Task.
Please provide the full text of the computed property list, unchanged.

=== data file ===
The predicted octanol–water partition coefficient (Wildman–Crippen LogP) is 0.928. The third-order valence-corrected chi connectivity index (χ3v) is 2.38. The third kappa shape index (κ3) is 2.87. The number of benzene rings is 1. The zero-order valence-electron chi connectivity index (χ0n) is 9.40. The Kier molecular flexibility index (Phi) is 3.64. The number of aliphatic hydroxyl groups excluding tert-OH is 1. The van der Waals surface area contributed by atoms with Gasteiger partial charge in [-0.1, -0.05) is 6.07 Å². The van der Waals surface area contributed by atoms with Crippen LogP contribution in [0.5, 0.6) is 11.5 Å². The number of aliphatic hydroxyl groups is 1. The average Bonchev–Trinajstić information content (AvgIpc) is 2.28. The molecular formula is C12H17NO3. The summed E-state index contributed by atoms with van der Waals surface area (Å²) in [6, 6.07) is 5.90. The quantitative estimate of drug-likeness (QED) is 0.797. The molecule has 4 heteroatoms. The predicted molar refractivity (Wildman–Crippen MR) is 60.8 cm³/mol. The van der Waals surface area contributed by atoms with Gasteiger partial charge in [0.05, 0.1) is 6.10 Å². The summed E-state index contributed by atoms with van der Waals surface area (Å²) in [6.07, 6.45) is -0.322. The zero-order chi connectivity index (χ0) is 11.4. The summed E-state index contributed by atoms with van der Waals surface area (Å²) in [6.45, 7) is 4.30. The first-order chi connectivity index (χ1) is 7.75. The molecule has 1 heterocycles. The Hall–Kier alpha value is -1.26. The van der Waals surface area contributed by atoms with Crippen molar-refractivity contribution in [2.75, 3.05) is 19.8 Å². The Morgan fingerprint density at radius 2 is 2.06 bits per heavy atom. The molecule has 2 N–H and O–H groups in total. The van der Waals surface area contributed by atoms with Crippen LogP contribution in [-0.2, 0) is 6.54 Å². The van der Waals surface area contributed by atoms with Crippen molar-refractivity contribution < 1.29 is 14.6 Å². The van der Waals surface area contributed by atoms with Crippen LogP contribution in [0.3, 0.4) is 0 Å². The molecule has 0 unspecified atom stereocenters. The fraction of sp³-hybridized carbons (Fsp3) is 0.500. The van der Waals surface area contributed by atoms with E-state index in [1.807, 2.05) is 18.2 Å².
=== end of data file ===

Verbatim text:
The predicted octanol–water partition coefficient (Wildman–Crippen LogP) is 0.928. The third-order valence-corrected chi connectivity index (χ3v) is 2.38. The third kappa shape index (κ3) is 2.87. The number of benzene rings is 1. The zero-order valence-electron chi connectivity index (χ0n) is 9.40. The Kier molecular flexibility index (Phi) is 3.64. The number of aliphatic hydroxyl groups excluding tert-OH is 1. The van der Waals surface area contributed by atoms with Gasteiger partial charge in [-0.1, -0.05) is 6.07 Å². The van der Waals surface area contributed by atoms with Crippen LogP contribution in [0.5, 0.6) is 11.5 Å². The number of aliphatic hydroxyl groups is 1. The average Bonchev–Trinajstić information content (AvgIpc) is 2.28. The molecular formula is C12H17NO3. The summed E-state index contributed by atoms with van der Waals surface area (Å²) in [6, 6.07) is 5.90. The quantitative estimate of drug-likeness (QED) is 0.797. The molecule has 4 heteroatoms. The predicted molar refractivity (Wildman–Crippen MR) is 60.8 cm³/mol. The van der Waals surface area contributed by atoms with Gasteiger partial charge in [0.05, 0.1) is 6.10 Å². The summed E-state index contributed by atoms with van der Waals surface area (Å²) in [6.07, 6.45) is -0.322. The zero-order chi connectivity index (χ0) is 11.4. The summed E-state index contributed by atoms with van der Waals surface area (Å²) in [6.45, 7) is 4.30. The first-order chi connectivity index (χ1) is 7.75. The molecule has 1 heterocycles. The Hall–Kier alpha value is -1.26. The van der Waals surface area contributed by atoms with Crippen molar-refractivity contribution in [2.75, 3.05) is 19.8 Å². The Morgan fingerprint density at radius 2 is 2.06 bits per heavy atom. The molecule has 2 N–H and O–H groups in total. The van der Waals surface area contributed by atoms with Crippen LogP contribution in [-0.2, 0) is 6.54 Å². The van der Waals surface area contributed by atoms with Crippen molar-refractivity contribution < 1.29 is 14.6 Å². The van der Waals surface area contributed by atoms with Crippen LogP contribution in [0.3, 0.4) is 0 Å². The molecule has 0 unspecified atom stereocenters. The fraction of sp³-hybridized carbons (Fsp3) is 0.500. The van der Waals surface area contributed by atoms with E-state index in [1.807, 2.05) is 18.2 Å².